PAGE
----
Prime Minister Justin Trudeau has been sending plenty of signals: The COVID-19 crisis is also an opportunity to rewrite the social contract. A new Throne Speech will lay out the Liberal government’s vision of renewal.
Unspoken but understood: And if Parliament rejects that vision, then the people will decide.
But an election this fall would probably lead to Liberal losses, and possibly defeat. Which is why the Liberals should not be thinking about going to the polls any time soon.
There are many good reasons for the Liberals to delay a vote. For one, the WE Charity controversy has dented their popularity. The 338Canada.com vote projection has the Liberals at 34 per cent and the Conservatives at 32 per cent. That’s within the margin of election day last year (Liberals 33 per cent; Conservatives 34 per cent).
The Bloc Québécois is still strong in Quebec; there is no reason to believe the Liberals would make gains there. And if an election were held today, the Grits would lose seats in Ontario.
In Ontario in last year’s election, Mr. Trudeau ran against Doug Ford as much as he ran against the federal Conservatives. The Ontario Premier was out of favour at the time. But today he is one of the most popular premiers in the country because of his government’s response to the COVID-19 emergency. The Ford factor has been taken out of play in the next federal election.
Erin O’Toole has made a largely positive first impression as the new Conservative Leader. He supports immigration, is pro-choice, defends LGBTQ rights and is sensible on deficits. What’s more, he’s making a strong pitch to win over lower-income suburban families. He is already proving himself a much more effective leader than Andrew Scheer ever was.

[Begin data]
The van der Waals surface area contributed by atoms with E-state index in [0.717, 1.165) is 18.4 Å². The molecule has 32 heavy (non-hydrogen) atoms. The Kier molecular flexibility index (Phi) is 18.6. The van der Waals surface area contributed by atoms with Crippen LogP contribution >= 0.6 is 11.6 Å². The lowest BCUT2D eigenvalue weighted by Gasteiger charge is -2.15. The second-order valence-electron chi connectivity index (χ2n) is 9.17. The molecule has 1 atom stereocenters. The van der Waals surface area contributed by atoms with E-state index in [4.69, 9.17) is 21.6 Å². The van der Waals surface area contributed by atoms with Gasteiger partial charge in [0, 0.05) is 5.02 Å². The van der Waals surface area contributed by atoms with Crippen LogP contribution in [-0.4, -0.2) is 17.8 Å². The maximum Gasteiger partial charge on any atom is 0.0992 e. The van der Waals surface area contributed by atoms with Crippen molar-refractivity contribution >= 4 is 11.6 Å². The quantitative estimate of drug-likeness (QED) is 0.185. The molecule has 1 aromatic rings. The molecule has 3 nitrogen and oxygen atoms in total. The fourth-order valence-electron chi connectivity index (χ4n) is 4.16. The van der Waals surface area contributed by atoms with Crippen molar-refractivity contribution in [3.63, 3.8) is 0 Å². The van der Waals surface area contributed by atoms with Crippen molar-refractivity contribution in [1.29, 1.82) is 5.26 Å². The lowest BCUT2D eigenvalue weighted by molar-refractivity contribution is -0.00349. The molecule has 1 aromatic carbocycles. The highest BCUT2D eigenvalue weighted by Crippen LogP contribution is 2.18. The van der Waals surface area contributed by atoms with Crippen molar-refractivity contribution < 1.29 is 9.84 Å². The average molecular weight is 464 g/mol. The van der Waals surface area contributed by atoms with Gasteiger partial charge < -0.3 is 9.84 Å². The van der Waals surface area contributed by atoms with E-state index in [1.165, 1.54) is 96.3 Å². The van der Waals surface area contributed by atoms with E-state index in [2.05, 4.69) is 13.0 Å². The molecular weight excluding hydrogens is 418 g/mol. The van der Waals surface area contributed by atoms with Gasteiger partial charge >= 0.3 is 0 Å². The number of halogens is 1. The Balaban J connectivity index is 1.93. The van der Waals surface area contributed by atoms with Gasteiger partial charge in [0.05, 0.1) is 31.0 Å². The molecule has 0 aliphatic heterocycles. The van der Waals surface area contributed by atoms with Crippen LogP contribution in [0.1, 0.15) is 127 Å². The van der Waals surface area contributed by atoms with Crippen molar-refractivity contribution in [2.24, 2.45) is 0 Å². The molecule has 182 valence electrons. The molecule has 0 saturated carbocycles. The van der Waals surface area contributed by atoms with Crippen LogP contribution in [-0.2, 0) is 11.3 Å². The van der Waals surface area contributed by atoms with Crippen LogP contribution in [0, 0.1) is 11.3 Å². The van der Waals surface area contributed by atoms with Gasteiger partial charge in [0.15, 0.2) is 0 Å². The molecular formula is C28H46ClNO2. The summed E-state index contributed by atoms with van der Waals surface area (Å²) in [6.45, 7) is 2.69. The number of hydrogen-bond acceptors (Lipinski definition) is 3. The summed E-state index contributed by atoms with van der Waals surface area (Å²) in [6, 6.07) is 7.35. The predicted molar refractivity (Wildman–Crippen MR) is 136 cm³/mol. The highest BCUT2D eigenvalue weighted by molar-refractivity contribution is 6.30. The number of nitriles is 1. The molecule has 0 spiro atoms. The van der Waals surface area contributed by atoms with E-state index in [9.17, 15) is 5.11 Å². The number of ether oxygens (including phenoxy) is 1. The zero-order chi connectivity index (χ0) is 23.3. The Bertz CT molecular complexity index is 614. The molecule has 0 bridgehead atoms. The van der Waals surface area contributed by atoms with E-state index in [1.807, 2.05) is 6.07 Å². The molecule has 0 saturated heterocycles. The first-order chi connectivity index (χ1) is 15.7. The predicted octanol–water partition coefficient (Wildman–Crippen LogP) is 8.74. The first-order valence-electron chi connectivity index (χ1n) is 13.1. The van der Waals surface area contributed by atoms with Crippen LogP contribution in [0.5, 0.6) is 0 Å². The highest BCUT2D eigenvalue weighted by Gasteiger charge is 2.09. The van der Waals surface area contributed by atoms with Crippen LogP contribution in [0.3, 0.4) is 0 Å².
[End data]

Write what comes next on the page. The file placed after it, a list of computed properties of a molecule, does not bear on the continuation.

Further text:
Federal elections are almost always decided in the suburban cities surrounding Toronto known as the 905. Mr. O’Toole holds one of the few 905 seats not currently under Liberal control. Mr. Trudeau has little hope of making gains in the 905 in the next election – there is almost nothing available to gain – and every reason to fear losses.
The Liberals must know that the NDP will support the Throne Speech. The fourth party is strapped for funds and risks losing seats in the next election. Mr. Trudeau won’t be able to blame NDP Leader Jagmeet Singh for forcing an election. If he wants one, he’ll have to call it himself.
The election could be premised on a faulty assumption: that Canadians are longing for major change in the life of the nation – a massive new green infrastructure program to fight global warming; a universal basic income to replace the existing social safety net.
But there is no strong reason to believe Canadians want such extravagantly expensive programs in the midst of a deep recession and unprecedented deficits.
Even before the pandemic struck, revealing the weaknesses in the long-term care system, the most compelling policy question in the country was how to preserve growth and pay for pensions and health care in a society with more and more old people placing demands on the system, and fewer and fewer young people available to meet those demands. And that was before the projected federal deficit went from $28-billion to on-the-road-to-$400-billion.
The most compelling reason not to call an election can be found in the latest data showing sharp rises in COVID-19 infections in much of Canada. We may well face another round of restrictions this fall, with accompanying economic damage.
Mr. Trudeau believes Canadians want more than simply a return to the status quo. I don’t know about you, but I’d give my eyeteeth for a return to the status quo.
There are all sorts of inside-the-bubble rumours about the real reason the Prime Minister wants to force an election: the danger of fresh WE Charity revelations; Mr. Trudeau is bored; the Liberals have polling and focus-group insights that contradict the public polls.
Perhaps. Probably not. In any case, the Prime Minister and his team would do well to let Canadians get through the grim fall and winter months to come, present a spring budget that lays out a path to recovery, and go to the people then, if they must.
No one wants an election, Mr. Trudeau. That should include you.
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